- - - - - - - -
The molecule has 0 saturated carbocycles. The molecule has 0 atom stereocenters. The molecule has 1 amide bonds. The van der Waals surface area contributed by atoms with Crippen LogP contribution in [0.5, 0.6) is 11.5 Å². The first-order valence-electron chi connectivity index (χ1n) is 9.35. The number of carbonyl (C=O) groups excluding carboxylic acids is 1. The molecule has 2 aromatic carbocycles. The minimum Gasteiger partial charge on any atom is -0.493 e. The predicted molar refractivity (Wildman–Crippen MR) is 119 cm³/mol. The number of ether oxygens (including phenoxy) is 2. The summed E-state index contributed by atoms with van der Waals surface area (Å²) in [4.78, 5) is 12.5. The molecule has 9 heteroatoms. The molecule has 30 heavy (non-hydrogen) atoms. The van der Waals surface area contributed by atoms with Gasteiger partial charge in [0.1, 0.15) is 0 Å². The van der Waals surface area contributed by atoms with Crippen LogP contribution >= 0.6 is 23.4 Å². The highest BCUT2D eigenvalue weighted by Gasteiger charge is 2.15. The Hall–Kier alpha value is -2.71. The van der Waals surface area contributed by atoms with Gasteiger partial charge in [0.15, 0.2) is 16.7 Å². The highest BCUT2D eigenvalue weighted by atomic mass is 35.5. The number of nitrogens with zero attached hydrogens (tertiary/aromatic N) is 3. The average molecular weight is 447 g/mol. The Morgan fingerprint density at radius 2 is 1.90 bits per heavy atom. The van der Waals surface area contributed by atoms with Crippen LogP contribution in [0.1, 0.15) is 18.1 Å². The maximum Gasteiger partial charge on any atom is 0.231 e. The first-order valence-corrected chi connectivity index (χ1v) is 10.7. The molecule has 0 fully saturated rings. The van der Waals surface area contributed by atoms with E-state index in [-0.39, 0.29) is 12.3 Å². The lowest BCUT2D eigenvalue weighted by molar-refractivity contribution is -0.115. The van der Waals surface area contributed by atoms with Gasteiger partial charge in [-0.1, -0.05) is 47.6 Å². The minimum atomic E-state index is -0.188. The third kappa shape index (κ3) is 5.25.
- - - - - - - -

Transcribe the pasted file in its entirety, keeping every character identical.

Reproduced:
The molecule has 0 saturated carbocycles. The molecule has 0 atom stereocenters. The molecule has 1 amide bonds. The van der Waals surface area contributed by atoms with Crippen LogP contribution in [0.5, 0.6) is 11.5 Å². The first-order valence-electron chi connectivity index (χ1n) is 9.35. The number of carbonyl (C=O) groups excluding carboxylic acids is 1. The molecule has 2 aromatic carbocycles. The minimum Gasteiger partial charge on any atom is -0.493 e. The predicted molar refractivity (Wildman–Crippen MR) is 119 cm³/mol. The number of ether oxygens (including phenoxy) is 2. The summed E-state index contributed by atoms with van der Waals surface area (Å²) in [4.78, 5) is 12.5. The molecule has 9 heteroatoms. The molecule has 30 heavy (non-hydrogen) atoms. The van der Waals surface area contributed by atoms with Gasteiger partial charge in [0.1, 0.15) is 0 Å². The van der Waals surface area contributed by atoms with Crippen LogP contribution >= 0.6 is 23.4 Å². The highest BCUT2D eigenvalue weighted by Gasteiger charge is 2.15. The Hall–Kier alpha value is -2.71. The van der Waals surface area contributed by atoms with Gasteiger partial charge in [0.15, 0.2) is 16.7 Å². The highest BCUT2D eigenvalue weighted by atomic mass is 35.5. The number of nitrogens with zero attached hydrogens (tertiary/aromatic N) is 3. The average molecular weight is 447 g/mol. The Morgan fingerprint density at radius 2 is 1.90 bits per heavy atom. The van der Waals surface area contributed by atoms with Crippen LogP contribution in [0.1, 0.15) is 18.1 Å². The maximum Gasteiger partial charge on any atom is 0.231 e. The first-order valence-corrected chi connectivity index (χ1v) is 10.7. The molecule has 0 fully saturated rings. The van der Waals surface area contributed by atoms with E-state index in [-0.39, 0.29) is 12.3 Å². The lowest BCUT2D eigenvalue weighted by molar-refractivity contribution is -0.115. The van der Waals surface area contributed by atoms with Gasteiger partial charge in [-0.1, -0.05) is 47.6 Å². The minimum atomic E-state index is -0.188. The third kappa shape index (κ3) is 5.25.